1. Prophet Muhammad (peace be upon him), 'Abdu'llah Ibn Mas'ud, Zirr Ibn Hubaysh Abu 'Abdu'l-Rahman Sullami Abu 'Amr Shaybani, 'Asim Ibn Abi Najwad, Hafs Ibn Sulayman Abu Bakr 'Ayyash.


  2. Prophet Muhammad (peace be upon him), Zayd Ibn Thabit Ubayyi Ibn Ka'ab, Abu 'Abdu'l-Rahman Sullami, 'Asim Ibn Abi Najwad, Hafs Ibn Sulayman Abu Bakr 'Ayyash


  3. Prophet Muhammad (peace be upon him),   'Ali 'Uthman, Zirr Ibn Hubaysh Abu 'Abdu'l-Rahman Sullami, 'Asim Ibn Abi Najwad, Hafs Ibn Sulayman Abu Bakr 'Ayyash.


The above example illustrates the fact that the ‘variant readings’ of the Quran are not Mutawatir (transmitted by multitude) from the Prophet (peace be upon him):

…However, one opinion is that they are Mashhur [renowned amongst the scholars]The truth in this regard is that they are Mutawatir from these seven [Qurr'a]. As far as their Tawatur (multitude transmission) from the Prophet (peace be upon him) is concerned, this is debatable. For the chain of narrators of these seven are found in the books of Qira'at. These chains are transmission from a single person to another and do not fulfil the condition of Tawatur [multitude] neither from the first narrator to the last nor in between. (Zarkashi, Burhan, 2nd ed., vol. 1, [Beirut: Daru'l-Fikr, 1980] p. 319). [2]

To perplex the matter further -  …not only are these readings isolate reports (Ahad), but also many of the narrators of these readings are not regarded as trustworthy by the scholars of 'Ilmu'l-Rijal [biography of the narrators] as far as accepting Ahadith [tradition of the Prophet] from them is concerned.[3] Thus, the inconsistency of accepting such unreliable narrators concerning the ‘variant readings’ of the Quran is evident.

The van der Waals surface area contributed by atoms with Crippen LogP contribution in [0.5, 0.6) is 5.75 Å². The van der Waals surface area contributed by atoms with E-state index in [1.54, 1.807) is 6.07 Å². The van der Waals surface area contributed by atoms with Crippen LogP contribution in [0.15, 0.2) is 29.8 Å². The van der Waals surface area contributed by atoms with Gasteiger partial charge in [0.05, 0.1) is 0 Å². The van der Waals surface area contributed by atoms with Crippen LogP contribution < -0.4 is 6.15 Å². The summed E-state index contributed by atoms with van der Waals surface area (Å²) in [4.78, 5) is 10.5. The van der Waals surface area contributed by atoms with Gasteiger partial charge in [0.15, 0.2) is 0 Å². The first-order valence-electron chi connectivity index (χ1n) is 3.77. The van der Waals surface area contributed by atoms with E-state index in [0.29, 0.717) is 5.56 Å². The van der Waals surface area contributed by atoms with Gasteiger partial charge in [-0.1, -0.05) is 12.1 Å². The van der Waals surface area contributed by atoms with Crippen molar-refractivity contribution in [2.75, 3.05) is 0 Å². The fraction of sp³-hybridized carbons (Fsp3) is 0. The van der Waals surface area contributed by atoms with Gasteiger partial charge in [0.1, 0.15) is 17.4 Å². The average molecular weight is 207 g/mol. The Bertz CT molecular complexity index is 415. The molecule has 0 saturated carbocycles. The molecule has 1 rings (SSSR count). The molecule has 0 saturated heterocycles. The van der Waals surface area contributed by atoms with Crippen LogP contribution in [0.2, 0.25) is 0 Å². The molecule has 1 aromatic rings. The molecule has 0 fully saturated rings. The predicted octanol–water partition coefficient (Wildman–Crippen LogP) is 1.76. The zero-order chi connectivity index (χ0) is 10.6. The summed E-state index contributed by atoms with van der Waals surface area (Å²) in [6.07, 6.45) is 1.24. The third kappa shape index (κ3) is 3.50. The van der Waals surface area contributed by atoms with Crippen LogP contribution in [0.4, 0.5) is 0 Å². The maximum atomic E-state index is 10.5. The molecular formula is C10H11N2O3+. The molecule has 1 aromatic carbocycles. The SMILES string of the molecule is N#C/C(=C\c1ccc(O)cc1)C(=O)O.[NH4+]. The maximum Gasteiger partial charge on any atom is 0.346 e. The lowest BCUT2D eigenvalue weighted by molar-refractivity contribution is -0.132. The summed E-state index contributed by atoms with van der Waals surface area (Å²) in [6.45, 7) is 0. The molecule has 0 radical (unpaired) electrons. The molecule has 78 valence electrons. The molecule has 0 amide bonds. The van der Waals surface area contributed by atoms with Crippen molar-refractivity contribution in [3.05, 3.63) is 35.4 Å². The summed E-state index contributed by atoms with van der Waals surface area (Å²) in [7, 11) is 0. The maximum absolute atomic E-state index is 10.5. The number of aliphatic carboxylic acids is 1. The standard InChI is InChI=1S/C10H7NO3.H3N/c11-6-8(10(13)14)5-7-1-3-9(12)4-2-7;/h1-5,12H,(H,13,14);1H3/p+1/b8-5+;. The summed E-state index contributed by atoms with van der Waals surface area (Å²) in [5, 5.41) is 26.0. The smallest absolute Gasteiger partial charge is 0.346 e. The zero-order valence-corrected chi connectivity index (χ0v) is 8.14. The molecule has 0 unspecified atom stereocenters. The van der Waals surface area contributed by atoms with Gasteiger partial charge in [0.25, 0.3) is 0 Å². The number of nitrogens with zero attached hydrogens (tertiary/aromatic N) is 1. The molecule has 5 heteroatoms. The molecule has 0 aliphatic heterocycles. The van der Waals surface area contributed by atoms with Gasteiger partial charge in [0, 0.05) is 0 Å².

So why do the clerical class of Muslim scholars accept the so-called variant readings of the Quran?

Perhaps they deemed that if they did not accept these reports, they would have to reject or cast doubt in the vast reports regarding the Prophet’s alleged sayings, actions and tacit approval or criticism (i.e. Hadiths).[4]

However, what is being read by the common masses and accepted or agreed upon - both by the common masses and scholars alike, is only one version of the Quran. That has been transmitted from the common masses of the contemporaries of the Prophet (peace be upon him) to next generation of common masses and then to the next perpetually.